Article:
In sentencing, a trial judge may impose a term of years but
"provide for a suspension of a part of such imprisonment, and the placing of
the defendant on probation after serving a designated portion of the term of
imprisonment." Moore v. Patterson, 203 S.C. 90, 26 S.E.2d 319 (1943).
Probation, a suspension of the period of incarceration, is clearly part of a
criminal defendant's "term of imprisonment", as is actual incarceration,
parole, and the suspended portion of a sentence, e.g., Mims v. State, 273 S.C.
THOMPSON v. SCDPS
740, 259 S.E.2d 602 (1979); Sanders v. MacDougall, 244 S.C. 160, 135 S.E.2d
836 (1964), or "supervised furlough." Crooks v. State, 326 S.C. 171, 485
S.E.2d 374 (1997).
"Term of imprisonment" as used in 56-5-2945 means the non
fine part of criminal sentence, and includes suspended portions, probation or
parole periods, and supervised furlough. The Court of Appeals' decision
limiting the meaning of the phrase to the period of actual incarceration is
B. Period of Suspension
The Court of Appeals held that respondent committed a single
offense resulting in harm to more than one person. It found the legislature
failed to anticipate this type of situation when it mandated license
suspensions, and construed the statute to allow only a single three year
suspension when a felony DUI defendant has only one accident, regardless of
the number of persons injured or killed. The Department argues this was
error. We agree.
First, it is simply incorrect to assert that respondent committed
only a single offense - he committed only one type of offense. More
importantly, the relevant event in the statute triggering the suspension is
'conviction', not offense or accident. Respondent has three convictions
"pursuant to" 56-5-2945, and under the plain language of the statute faces
three three year suspensions.
Further, unlike the Court of Appeals, we find the legislature did
consider the possibility that a defendant could injure multiple victims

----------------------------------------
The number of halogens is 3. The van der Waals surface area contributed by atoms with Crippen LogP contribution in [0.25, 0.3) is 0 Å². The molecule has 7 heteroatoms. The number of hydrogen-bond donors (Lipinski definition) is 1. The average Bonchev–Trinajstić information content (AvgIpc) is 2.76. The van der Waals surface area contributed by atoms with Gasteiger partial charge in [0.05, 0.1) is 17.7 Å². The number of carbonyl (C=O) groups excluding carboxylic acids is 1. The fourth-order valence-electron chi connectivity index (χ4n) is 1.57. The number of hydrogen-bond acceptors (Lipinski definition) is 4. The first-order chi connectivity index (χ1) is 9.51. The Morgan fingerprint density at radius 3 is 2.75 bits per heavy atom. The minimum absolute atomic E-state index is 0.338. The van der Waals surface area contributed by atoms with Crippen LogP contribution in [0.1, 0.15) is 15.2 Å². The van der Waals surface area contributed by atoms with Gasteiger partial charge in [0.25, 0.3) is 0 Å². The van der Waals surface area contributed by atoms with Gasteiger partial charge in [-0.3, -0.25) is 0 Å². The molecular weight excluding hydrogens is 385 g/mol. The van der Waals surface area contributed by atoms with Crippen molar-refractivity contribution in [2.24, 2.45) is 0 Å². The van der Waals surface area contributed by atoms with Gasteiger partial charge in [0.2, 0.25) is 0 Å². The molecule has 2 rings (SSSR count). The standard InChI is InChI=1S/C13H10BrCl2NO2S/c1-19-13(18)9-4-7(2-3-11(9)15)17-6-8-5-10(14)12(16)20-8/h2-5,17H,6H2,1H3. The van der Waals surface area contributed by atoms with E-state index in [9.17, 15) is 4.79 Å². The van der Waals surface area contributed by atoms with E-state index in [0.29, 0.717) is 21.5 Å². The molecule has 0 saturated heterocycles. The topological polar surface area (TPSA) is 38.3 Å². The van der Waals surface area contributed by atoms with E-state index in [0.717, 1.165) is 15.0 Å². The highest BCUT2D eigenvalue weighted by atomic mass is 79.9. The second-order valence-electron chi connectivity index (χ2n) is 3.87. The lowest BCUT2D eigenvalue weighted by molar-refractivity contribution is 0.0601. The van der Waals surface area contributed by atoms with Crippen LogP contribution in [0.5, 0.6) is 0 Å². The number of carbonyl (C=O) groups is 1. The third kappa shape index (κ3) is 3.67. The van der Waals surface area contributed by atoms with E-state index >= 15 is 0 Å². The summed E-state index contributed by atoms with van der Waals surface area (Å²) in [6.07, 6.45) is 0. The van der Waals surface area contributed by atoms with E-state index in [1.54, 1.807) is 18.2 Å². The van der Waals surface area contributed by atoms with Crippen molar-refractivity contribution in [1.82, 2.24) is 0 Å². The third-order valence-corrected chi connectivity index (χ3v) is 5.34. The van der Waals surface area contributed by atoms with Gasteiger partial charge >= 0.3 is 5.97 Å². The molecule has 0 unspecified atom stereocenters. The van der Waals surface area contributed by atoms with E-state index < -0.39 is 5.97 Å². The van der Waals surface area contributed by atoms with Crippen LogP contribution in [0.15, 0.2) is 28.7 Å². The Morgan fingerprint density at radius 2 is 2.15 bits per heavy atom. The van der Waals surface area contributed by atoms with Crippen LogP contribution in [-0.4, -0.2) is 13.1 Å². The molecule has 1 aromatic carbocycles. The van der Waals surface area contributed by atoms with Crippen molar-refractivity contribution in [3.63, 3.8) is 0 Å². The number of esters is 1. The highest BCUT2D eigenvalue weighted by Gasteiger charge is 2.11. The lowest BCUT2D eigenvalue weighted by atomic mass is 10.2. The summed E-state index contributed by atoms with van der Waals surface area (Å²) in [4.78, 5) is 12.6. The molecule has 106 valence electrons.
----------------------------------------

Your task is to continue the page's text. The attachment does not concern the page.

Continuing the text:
because the statute specifies that the driver's license suspension is
mandatory upon conviction or plea. Had the legislature intended for the
suspensions to be dependent upon something other than the number of
convictions, the legislature would have made the operative event the
'accident' or 'incident.' The statute is silent, however, as to the Department's
authority to run the suspensions consecutively.
In Bay v. South Carolina Highway Dep't, 266 S.C. 9, 221 S.E.2d
106 (1975), appellant was convicted of reckless homicide and leaving the
scene of an accident, both convictions arising out of a single accident. Each
THOMPSON v. SCDPS
conviction carried a mandatory license suspension, and we held that the
Department was authorized to impose these suspensions consecutively,
noting: (1) nothing in the statute required the Department to make the
suspensions concurrent; (2) that the fact appellant's criminal sentences ran
concurrently was irrelevant to these civil suspensions; and (3) "There is
nothing to indicate that [Bay] is entitled to be rewarded by having the
periods of suspension run concurrently simply because he committed two
offenses within a very short period of each other." Id.
While Bay is not dispositive of the issue here, we adopt its
reasoning. First, the felony DUI statute does not require concurrent
suspensions. Second, we do not believe respondent is entitled to be rewarded
by concurrent suspension s simply because he fortuitously seriously injured
three people in one accident rather than injuring each in a separate accident.
It is within the Department's authority to run the mandatory license
suspensions under the felony DUI statute consecutively. The Court of
Appeals' holding to the contrary is reversed.
For these reasons, the decision of the Court of Appeals is
TOAL, MOORE, WALLER, and BURNETT, JJ., concur.